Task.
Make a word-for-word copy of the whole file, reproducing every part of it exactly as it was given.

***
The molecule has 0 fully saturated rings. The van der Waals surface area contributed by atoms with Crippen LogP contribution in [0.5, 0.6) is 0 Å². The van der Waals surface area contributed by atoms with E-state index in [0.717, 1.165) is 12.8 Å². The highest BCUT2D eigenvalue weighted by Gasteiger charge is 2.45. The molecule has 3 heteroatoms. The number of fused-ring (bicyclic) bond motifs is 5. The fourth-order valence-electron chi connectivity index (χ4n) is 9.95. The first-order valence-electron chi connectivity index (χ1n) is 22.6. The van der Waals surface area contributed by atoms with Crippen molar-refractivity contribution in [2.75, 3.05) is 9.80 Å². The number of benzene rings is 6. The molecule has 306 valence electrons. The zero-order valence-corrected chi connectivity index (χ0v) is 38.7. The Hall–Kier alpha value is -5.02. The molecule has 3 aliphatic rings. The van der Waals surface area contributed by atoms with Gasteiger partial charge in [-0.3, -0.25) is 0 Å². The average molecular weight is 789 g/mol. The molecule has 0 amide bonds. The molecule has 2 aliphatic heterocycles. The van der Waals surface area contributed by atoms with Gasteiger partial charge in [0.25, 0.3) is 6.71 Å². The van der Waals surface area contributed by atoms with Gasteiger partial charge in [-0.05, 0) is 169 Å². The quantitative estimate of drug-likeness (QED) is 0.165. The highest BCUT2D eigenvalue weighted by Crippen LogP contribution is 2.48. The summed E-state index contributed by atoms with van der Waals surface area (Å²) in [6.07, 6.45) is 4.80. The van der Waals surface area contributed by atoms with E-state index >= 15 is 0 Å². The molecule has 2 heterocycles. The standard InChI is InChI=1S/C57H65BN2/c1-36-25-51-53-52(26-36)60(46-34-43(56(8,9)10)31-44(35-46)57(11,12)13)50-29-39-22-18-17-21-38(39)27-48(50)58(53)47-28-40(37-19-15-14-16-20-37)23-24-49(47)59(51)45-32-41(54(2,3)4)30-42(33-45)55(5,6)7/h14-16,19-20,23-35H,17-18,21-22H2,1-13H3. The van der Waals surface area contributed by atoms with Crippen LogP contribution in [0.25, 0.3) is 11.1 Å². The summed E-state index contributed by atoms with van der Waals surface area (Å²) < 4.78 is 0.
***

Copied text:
The molecule has 0 fully saturated rings. The van der Waals surface area contributed by atoms with Crippen LogP contribution in [0.5, 0.6) is 0 Å². The van der Waals surface area contributed by atoms with E-state index in [0.717, 1.165) is 12.8 Å². The highest BCUT2D eigenvalue weighted by Gasteiger charge is 2.45. The molecule has 3 heteroatoms. The number of fused-ring (bicyclic) bond motifs is 5. The fourth-order valence-electron chi connectivity index (χ4n) is 9.95. The first-order valence-electron chi connectivity index (χ1n) is 22.6. The van der Waals surface area contributed by atoms with Crippen molar-refractivity contribution in [2.75, 3.05) is 9.80 Å². The number of benzene rings is 6. The molecule has 306 valence electrons. The zero-order valence-corrected chi connectivity index (χ0v) is 38.7. The Hall–Kier alpha value is -5.02. The molecule has 3 aliphatic rings. The van der Waals surface area contributed by atoms with Gasteiger partial charge in [-0.3, -0.25) is 0 Å². The average molecular weight is 789 g/mol. The molecule has 0 amide bonds. The molecule has 2 aliphatic heterocycles. The van der Waals surface area contributed by atoms with Gasteiger partial charge in [0.25, 0.3) is 6.71 Å². The van der Waals surface area contributed by atoms with Gasteiger partial charge in [-0.05, 0) is 169 Å². The quantitative estimate of drug-likeness (QED) is 0.165. The highest BCUT2D eigenvalue weighted by Crippen LogP contribution is 2.48. The summed E-state index contributed by atoms with van der Waals surface area (Å²) in [6.07, 6.45) is 4.80. The van der Waals surface area contributed by atoms with E-state index >= 15 is 0 Å². The molecule has 2 heterocycles. The standard InChI is InChI=1S/C57H65BN2/c1-36-25-51-53-52(26-36)60(46-34-43(56(8,9)10)31-44(35-46)57(11,12)13)50-29-39-22-18-17-21-38(39)27-48(50)58(53)47-28-40(37-19-15-14-16-20-37)23-24-49(47)59(51)45-32-41(54(2,3)4)30-42(33-45)55(5,6)7/h14-16,19-20,23-35H,17-18,21-22H2,1-13H3. The van der Waals surface area contributed by atoms with Crippen LogP contribution in [0.25, 0.3) is 11.1 Å². The summed E-state index contributed by atoms with van der Waals surface area (Å²) < 4.78 is 0.